We, however, can learn from our ancestors’ lack of vision. We can see that there is more than one way to behold ourselves and each other; not just close up, which is our default vantage point, but also far away, from God’s perspective. From far away, God sees the whole beautiful work of art that is each and every one of us, indeed that is all of us collectively, for what it truly is, for who we truly are. The question before us is: can we see ourselves and each other, as God sees us? And how would we live our lives differently and relate to one another if we saw ourselves and each other from God’s perspective?
At the same time, by fusing these two stories together, our parashah reminds us that whenever we see our own or each others’ flaws, imperfections, and failings, we are still looking at the same gorgeous canvas. It just looks different when examined up close. And moreover, we might recognize that the beautiful piece of art that we represent couldn’t look as it does without each individual imperfect brushstroke. The whole may be greater than the sum of its parts, but without the parts, the whole doesn’t exist. It is your mess that makes you you. It is our mess that makes us us. The whole may be more exquisite, but each of the parts, however unseemly they may be, are indivisible, invaluable – indeed, holy.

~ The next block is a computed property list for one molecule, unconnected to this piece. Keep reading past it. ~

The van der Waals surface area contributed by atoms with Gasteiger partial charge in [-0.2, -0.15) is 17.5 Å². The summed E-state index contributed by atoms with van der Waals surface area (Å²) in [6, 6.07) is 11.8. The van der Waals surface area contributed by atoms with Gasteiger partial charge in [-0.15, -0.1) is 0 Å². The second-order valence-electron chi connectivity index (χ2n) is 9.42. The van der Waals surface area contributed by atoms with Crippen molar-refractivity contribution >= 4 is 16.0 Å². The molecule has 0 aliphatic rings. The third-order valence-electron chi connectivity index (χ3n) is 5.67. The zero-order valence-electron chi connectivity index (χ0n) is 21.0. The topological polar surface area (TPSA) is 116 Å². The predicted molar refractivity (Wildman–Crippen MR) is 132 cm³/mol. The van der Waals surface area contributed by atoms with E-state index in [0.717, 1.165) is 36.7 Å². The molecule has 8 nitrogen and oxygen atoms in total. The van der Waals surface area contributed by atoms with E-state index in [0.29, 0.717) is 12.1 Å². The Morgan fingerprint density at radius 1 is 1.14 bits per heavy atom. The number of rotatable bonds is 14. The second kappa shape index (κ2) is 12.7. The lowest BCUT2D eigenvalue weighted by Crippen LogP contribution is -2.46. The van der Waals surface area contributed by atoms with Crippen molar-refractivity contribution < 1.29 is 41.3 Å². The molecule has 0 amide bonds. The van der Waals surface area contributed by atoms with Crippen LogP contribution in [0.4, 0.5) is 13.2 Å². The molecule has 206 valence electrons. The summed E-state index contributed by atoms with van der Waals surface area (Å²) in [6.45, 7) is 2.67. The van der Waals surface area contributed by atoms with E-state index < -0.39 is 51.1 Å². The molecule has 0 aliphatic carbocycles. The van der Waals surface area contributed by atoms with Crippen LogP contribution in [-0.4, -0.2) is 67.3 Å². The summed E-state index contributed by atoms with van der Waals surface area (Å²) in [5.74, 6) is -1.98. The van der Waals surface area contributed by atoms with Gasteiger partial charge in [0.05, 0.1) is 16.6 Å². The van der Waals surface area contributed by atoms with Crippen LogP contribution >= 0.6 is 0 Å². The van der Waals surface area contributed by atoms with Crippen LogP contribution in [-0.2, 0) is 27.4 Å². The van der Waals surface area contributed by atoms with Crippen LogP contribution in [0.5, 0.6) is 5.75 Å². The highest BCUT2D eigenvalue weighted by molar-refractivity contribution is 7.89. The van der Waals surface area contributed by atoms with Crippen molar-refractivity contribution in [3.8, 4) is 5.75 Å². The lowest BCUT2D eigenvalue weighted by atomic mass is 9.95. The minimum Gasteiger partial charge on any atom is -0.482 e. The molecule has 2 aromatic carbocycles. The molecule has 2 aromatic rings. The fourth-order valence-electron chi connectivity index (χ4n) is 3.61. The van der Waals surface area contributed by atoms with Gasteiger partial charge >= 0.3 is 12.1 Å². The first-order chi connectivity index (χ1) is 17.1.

Our tradition frequently refers to God as Adonai tz’va-ot, often translated as Lord of Hosts – “hosts” being a somewhat archaic synonym for armies, battalions, or legions. Though we may not realize it, in calling God by this name, we are affirming our parashah’s assertion about how God sees us. But another synonym for “host” is multitude, a heterogeneous collection of unique, imperfect, individuals. The army and the multitude are one and the same. It’s all a matter of perspective.
It’s crucial to remember that the messiness of the multitude can also, from a different vantage point, appear as the beauty of a battalion.
And we must also never forget that there is no beautiful battalion without the messy multitude.
May we see ourselves and each other as the magnificent myriads we look like from afar, while never neglecting to embrace what we see in one another and ourselves up close.